Silent Lettering

I began meditating because I had heard from friends about the ways in which meditation had improved their wellbeing and ability to control their thoughts. What really convinced me was Sam Harris on his “Waking Up" podcast. He so vividly describes the ways in which meditation is a tool to improve oneself and take control of emotional responses - something I struggled with often in my youth.


So I began sitting in silence. The one thing that became abundantly clear is that I have absolutely no control over my own thoughts. When in silence, it is much easier to notice the loudness of the brain. Without provocation thoughts arise again and again. Quieting my mind was much harder than quieting my surroundings. In this piece I wanted to capture this feeling, that silence however calming isn’t truly silent without active practice.

As a music lover I thought of John Cage’s famous 4’33” for piano as inspiration. The symphony becomes the sound of silence in the room. The Human breath, shuffling of feet, and white noise is itself music in this piece. The brilliance comes from the attention drawn from an expected outward experience into an internal one, living with one’s own thoughts.

Lastly I read the book Quiet by Susan Cain, a fascinating read about introversion and the advantages that come with that quality. Naturally, I am introverted but I have always been trying to push myself to become a better speaker and more gifted conversationalist. This book gave me insight to the power of being a good listener and using the gift of being present, serious, and introspective has helped me overcome many of the unwanted traits that come with introversion. The power of quiet and silence has given me strength in life and it was important for me to pay homage to this topic.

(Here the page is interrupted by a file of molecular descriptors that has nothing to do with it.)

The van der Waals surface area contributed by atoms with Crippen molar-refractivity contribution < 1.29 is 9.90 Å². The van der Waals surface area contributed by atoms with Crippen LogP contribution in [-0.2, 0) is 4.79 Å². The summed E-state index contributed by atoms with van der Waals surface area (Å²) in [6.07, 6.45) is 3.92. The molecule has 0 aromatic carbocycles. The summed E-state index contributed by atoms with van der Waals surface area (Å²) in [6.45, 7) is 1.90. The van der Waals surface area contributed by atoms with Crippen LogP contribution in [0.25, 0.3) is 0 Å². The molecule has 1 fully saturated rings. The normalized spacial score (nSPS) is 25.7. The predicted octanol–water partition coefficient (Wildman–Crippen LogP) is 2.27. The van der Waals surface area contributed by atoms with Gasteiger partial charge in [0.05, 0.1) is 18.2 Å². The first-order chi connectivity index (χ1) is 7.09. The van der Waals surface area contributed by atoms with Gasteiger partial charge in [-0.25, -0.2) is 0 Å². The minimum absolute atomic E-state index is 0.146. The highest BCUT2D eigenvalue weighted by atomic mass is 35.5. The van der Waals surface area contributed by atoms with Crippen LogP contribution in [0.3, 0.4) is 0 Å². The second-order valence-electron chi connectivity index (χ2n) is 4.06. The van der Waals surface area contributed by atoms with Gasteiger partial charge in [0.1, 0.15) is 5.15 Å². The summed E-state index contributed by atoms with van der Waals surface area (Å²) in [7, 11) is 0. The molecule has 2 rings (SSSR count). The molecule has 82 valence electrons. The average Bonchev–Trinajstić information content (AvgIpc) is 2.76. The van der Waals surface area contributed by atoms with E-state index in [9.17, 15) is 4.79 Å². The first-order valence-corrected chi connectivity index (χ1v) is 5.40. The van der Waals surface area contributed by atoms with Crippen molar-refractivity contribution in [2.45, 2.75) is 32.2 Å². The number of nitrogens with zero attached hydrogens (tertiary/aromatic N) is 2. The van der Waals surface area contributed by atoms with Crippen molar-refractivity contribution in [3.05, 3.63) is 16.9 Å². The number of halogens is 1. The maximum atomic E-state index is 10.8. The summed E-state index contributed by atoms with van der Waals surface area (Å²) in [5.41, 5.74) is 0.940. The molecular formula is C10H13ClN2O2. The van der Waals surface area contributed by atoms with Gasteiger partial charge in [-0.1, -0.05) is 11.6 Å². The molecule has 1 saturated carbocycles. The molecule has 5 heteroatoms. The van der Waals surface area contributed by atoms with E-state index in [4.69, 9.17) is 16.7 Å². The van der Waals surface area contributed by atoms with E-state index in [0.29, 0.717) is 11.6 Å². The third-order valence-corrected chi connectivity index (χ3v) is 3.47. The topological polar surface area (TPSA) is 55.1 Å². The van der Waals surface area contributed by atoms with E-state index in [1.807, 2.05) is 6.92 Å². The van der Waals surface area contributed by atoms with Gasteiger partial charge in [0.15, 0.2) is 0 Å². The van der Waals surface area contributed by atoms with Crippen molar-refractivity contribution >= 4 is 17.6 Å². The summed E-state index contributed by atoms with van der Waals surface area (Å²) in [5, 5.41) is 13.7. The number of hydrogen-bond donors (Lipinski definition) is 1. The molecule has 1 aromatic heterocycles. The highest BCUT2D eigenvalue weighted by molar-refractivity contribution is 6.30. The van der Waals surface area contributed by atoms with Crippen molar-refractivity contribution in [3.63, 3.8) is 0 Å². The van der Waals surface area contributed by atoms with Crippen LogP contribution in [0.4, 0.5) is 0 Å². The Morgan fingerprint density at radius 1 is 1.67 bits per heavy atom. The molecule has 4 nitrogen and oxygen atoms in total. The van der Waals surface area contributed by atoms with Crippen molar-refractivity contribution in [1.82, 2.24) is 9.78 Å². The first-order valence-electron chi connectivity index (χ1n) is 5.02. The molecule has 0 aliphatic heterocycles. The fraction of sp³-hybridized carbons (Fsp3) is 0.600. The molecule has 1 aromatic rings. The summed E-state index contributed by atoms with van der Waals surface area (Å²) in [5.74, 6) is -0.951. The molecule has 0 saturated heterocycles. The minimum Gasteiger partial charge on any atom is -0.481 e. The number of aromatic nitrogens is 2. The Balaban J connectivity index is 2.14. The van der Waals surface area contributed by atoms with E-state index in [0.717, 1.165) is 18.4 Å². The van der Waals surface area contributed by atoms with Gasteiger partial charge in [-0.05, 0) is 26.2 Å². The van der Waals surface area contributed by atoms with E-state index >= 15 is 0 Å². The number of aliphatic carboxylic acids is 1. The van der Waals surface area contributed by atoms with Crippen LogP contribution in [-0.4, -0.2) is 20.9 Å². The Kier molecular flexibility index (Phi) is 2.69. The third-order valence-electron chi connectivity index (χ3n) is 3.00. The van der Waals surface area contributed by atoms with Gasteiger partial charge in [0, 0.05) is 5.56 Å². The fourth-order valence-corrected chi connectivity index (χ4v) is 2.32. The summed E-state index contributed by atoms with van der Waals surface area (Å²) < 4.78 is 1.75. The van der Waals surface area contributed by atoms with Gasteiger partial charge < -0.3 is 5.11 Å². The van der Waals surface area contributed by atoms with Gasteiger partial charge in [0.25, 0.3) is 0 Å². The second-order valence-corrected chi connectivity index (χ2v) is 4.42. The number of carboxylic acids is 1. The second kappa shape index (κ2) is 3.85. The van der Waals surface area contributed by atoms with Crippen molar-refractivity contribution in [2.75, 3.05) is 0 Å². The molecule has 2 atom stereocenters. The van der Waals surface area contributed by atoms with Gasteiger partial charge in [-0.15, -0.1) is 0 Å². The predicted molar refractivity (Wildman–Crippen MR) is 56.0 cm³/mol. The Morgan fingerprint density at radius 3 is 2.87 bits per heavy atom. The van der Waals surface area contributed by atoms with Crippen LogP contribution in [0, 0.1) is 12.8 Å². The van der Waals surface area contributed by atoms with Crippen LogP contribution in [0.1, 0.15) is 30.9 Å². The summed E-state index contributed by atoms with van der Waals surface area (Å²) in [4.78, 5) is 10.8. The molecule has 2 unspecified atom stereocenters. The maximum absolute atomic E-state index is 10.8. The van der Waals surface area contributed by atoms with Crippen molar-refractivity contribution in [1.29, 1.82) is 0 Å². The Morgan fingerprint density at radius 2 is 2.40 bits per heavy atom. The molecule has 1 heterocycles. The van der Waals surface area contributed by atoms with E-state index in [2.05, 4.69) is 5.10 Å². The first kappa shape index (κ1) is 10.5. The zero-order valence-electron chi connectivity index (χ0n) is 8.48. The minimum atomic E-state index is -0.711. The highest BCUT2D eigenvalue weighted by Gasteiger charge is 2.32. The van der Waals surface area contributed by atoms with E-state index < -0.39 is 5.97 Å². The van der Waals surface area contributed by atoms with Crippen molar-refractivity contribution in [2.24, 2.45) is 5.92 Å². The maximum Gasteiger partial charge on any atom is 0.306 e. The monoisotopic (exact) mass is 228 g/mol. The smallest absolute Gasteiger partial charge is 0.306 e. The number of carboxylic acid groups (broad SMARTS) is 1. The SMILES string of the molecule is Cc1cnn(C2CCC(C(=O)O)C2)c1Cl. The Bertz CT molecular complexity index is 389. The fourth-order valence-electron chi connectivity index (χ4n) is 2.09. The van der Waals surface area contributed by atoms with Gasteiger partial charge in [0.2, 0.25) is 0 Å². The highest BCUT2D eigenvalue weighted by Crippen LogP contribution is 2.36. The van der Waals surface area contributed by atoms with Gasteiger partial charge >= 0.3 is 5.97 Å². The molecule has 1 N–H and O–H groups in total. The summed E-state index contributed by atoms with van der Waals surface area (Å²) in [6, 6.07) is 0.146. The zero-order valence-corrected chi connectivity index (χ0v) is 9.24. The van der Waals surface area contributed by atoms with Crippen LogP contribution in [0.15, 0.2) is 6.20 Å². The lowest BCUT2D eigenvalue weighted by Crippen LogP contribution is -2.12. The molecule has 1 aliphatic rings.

With all this in mind I combined my loves of expressive typography and printmaking to create over 100 unique prints. I represented the loudness of silence with busy compositions and patterns. Pushing and pulling on the legibility of the typography itself reflected the feeling of meditation as thoughts arise and drift away with focus on breath. I chose the cool and calm color scheme to reflect the feeling of true quietness and stillness. The coolness reminded me of winters spent in Rye NH, notoriously a summer surfing town, everything shuts down in the winter and even the ocean becomes quiet. During my making process I also created a meditative space for myself by refusing to indulge in conversation and focusing my energy entirely on experimenting with mono-print processes.